Sand storm

Back in summer, I received a lovely email asking for an interview for a Finnish knitting magazine. There would be an interview, some pictures from our home and a pattern I would design. I set to work right away.

What: Sand storm / Own pattern
How: Circular needle 3.25 mm
From: Cardiff Cashmere Classic, 40 g

My husband works near a great yarn shop and in the spring, I had asked him to go shopping for me. He brought me some surprise yarn but boy, was I surprised when I saw that the shop owner had sent me so goodies: two skeins of the softest cashmere. Thank you, Snurre!

The soft little skeins demanded to get onto my needles straight away. After a little brainstorming between me and the yarn, we desided that I should knit them into a hat.

I wanted a light autumn beanie. You know, something simple, with just cables. But as always, I had to come up with something a bit more interesting. Then, I remembered seeing my friend do an envelope bind off on a hat. So that was it!

The beanie has a high ribbed brim after which it's just sand storm cables. At least in my stitch dictionary the cable motif is called sand storm. Then, the beanie is finished off witht the envelope bind off. Simple and fun.

I love the end result, even if I'm a bit biased. The yarn is soft and fluffy - as cashmere should be - but it doesn't break. The pattern is only available in the Finnish Unelmien käsityöt magazine and it has two sizes for the beanie. I'm going to pull my new beanie over my ears and enjoy autumn.


Smell the flowers

Can you believe I've run out of wips? This recently finished shawl was the last ufo I had, and oh my, how nice it is to cast on something new on a clean slate. Well, not so much a clean slate as a dusty sofa, but you get the point.

What: Nuffield / Own pattern
How: Circular needle 3.75 mm
From: Frida Fuchs SCHNIEKE Single + Madelinetosh Merino Light, 258 + 14 g

I started this project long ago in the early spring. These pennant shaped shawls with increases at the edges and decreases in the middle have been on trend for a while now. I too wanted to try designing one.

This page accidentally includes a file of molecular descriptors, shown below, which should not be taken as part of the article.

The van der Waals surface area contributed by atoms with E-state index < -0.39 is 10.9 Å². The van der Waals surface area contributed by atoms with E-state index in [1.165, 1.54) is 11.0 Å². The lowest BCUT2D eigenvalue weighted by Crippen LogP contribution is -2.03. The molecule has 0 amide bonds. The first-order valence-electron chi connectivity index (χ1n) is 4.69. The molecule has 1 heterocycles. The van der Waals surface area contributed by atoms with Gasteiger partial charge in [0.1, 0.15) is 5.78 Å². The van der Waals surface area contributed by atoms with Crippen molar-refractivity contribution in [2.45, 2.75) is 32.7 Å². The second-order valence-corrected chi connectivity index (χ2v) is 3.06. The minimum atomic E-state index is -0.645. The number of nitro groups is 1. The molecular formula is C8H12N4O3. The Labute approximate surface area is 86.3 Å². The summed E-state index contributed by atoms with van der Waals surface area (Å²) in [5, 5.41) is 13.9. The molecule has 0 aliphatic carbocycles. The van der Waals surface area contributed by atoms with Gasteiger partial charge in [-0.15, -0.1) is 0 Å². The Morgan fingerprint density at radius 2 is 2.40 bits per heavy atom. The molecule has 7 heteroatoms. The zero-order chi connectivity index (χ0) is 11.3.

The shawl has a fun shape and is brightened up by contrasting colored stripes and lace sections that both keep growing bigger and bigger. The shawl is finished off with a picot bind off. The lace is such that there are decreases and yo's on the wrong side as well but the pattern is simple and easily memorized.

Knitting this shawl starts at the sharpest corner. Once you have worked enough increases so that the bottom edge is of desired length, the rest of the shawl is shaped with short rows until the "dent" in the middle is filled up. If this sounds confusing, you haven't knitted one of these shawls before and you should because it's totally fun and entertaining. Because I wanted to knit all the short rows in the lace pattern, the final lace section is humongous. But I like it. I think it gives the shawl a very delicate look.

The yarn is my most recent yarn love, Frida Fuchs SCHNIEKE Single. It's not only lovely single ply merino but it has a luxurous 30 % silk which gives the yarn a beautiful shine. And the colors! Oh! The shawl used about 2.5 skeins of the main color. So now I have enough left overs to make a pair of fingerless mitts to go with the shawl. For the contrast color, I used Tosh Merino Light in a gorgeous copper color.